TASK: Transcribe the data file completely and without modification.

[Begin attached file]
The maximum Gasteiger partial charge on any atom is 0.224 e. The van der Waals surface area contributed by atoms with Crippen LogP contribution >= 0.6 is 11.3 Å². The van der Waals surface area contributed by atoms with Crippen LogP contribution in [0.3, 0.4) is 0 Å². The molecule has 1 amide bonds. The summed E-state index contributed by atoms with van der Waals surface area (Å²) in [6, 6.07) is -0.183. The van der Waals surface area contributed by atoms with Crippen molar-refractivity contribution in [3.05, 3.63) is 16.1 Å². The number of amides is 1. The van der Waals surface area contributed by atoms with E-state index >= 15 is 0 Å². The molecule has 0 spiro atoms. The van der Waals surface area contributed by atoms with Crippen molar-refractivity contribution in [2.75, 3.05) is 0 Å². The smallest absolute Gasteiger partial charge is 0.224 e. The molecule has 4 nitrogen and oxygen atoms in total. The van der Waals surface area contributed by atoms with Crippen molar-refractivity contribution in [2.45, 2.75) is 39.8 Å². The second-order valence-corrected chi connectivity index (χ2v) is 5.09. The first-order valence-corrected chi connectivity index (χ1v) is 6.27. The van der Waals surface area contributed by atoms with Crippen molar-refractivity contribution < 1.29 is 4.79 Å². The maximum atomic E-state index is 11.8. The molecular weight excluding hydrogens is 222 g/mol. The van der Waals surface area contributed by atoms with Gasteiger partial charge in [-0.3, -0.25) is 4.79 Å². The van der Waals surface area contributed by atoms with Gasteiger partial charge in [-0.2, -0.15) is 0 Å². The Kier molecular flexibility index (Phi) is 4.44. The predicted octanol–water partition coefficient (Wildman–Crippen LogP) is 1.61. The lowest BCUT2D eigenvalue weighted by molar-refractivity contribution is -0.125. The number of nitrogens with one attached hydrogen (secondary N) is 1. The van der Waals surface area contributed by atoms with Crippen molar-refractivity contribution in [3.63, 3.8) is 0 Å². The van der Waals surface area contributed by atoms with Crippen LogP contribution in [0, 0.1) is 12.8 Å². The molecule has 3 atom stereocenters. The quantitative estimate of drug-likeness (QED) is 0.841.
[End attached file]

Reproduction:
The maximum Gasteiger partial charge on any atom is 0.224 e. The van der Waals surface area contributed by atoms with Crippen LogP contribution >= 0.6 is 11.3 Å². The van der Waals surface area contributed by atoms with Crippen LogP contribution in [0.3, 0.4) is 0 Å². The molecule has 1 amide bonds. The summed E-state index contributed by atoms with van der Waals surface area (Å²) in [6, 6.07) is -0.183. The van der Waals surface area contributed by atoms with Crippen molar-refractivity contribution in [3.05, 3.63) is 16.1 Å². The number of amides is 1. The van der Waals surface area contributed by atoms with E-state index >= 15 is 0 Å². The molecule has 0 spiro atoms. The van der Waals surface area contributed by atoms with Crippen molar-refractivity contribution in [2.75, 3.05) is 0 Å². The smallest absolute Gasteiger partial charge is 0.224 e. The molecule has 4 nitrogen and oxygen atoms in total. The van der Waals surface area contributed by atoms with Crippen molar-refractivity contribution in [2.45, 2.75) is 39.8 Å². The second-order valence-corrected chi connectivity index (χ2v) is 5.09. The first-order valence-corrected chi connectivity index (χ1v) is 6.27. The van der Waals surface area contributed by atoms with Crippen molar-refractivity contribution < 1.29 is 4.79 Å². The maximum atomic E-state index is 11.8. The molecular weight excluding hydrogens is 222 g/mol. The van der Waals surface area contributed by atoms with Gasteiger partial charge in [-0.3, -0.25) is 4.79 Å². The van der Waals surface area contributed by atoms with Gasteiger partial charge in [-0.2, -0.15) is 0 Å². The Kier molecular flexibility index (Phi) is 4.44. The predicted octanol–water partition coefficient (Wildman–Crippen LogP) is 1.61. The lowest BCUT2D eigenvalue weighted by molar-refractivity contribution is -0.125. The number of nitrogens with one attached hydrogen (secondary N) is 1. The van der Waals surface area contributed by atoms with Crippen molar-refractivity contribution in [3.63, 3.8) is 0 Å². The van der Waals surface area contributed by atoms with Crippen LogP contribution in [0, 0.1) is 12.8 Å². The molecule has 3 atom stereocenters. The quantitative estimate of drug-likeness (QED) is 0.841.